NBMA essentially describes the functionality of a network at Layer 2. An NBMA network is:
- non broadcast - which means that communication can only occur from one host to another. Broadcast and multicast are not inherently supported.
- multiple access - multiple hosts share the same medium
In contrast, Ethernet is multiple access, but inherently supports broadcast communication.
For NBMAs, data is transmitted only directly from one host to another single host over a virtual circuit or across a switched fabric. Although not inherently supported, multicast and broadcast can be simulated by creating multiple unicast communications to create what are known as pseudo-broadcasts.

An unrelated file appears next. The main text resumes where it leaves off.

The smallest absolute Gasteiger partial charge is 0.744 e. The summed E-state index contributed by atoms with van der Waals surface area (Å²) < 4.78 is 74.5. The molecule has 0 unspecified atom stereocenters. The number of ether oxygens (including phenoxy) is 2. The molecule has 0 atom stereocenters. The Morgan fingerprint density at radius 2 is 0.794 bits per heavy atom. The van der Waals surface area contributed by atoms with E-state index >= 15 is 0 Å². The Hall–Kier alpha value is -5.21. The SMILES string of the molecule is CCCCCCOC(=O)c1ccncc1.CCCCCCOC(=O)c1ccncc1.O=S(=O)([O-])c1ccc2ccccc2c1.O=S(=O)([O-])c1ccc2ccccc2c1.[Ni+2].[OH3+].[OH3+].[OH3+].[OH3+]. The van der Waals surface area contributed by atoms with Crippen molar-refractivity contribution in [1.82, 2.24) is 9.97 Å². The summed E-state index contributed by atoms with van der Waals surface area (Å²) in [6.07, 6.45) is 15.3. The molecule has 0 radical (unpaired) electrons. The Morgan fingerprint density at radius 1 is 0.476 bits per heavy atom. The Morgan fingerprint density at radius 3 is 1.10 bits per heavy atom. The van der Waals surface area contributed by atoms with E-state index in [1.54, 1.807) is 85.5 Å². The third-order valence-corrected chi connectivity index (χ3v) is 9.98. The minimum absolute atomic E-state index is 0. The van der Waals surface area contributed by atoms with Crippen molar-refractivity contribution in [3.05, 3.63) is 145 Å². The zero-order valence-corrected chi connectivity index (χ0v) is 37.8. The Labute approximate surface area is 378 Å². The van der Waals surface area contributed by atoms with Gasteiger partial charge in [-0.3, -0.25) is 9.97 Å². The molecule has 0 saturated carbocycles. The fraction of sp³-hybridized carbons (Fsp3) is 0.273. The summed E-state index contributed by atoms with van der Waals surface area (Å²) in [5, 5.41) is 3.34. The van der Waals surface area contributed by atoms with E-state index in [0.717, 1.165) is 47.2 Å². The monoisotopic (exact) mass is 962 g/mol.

Once again, the NBMA operation is a Layer 2 phenomenon. You can run IP over NBMA networks and if configured correctly, IP operation will take place and will not know the difference. The only thing you may need to adjust is the split horizon rule for dynamic routing protocols.
Typical examples of NBMAs include ATM, Frame Relay, X.25 as well as home power line networks. As you can see from this list of technologies, apart from DMVPN, NBMA networks do not have an extensively wide application base, and are primarily older technologies that are on their way to being phased out. Nevertheless, there are still enough NBMA networks to warrant a good understanding of the mechanisms involved.
I hope this has been helpful!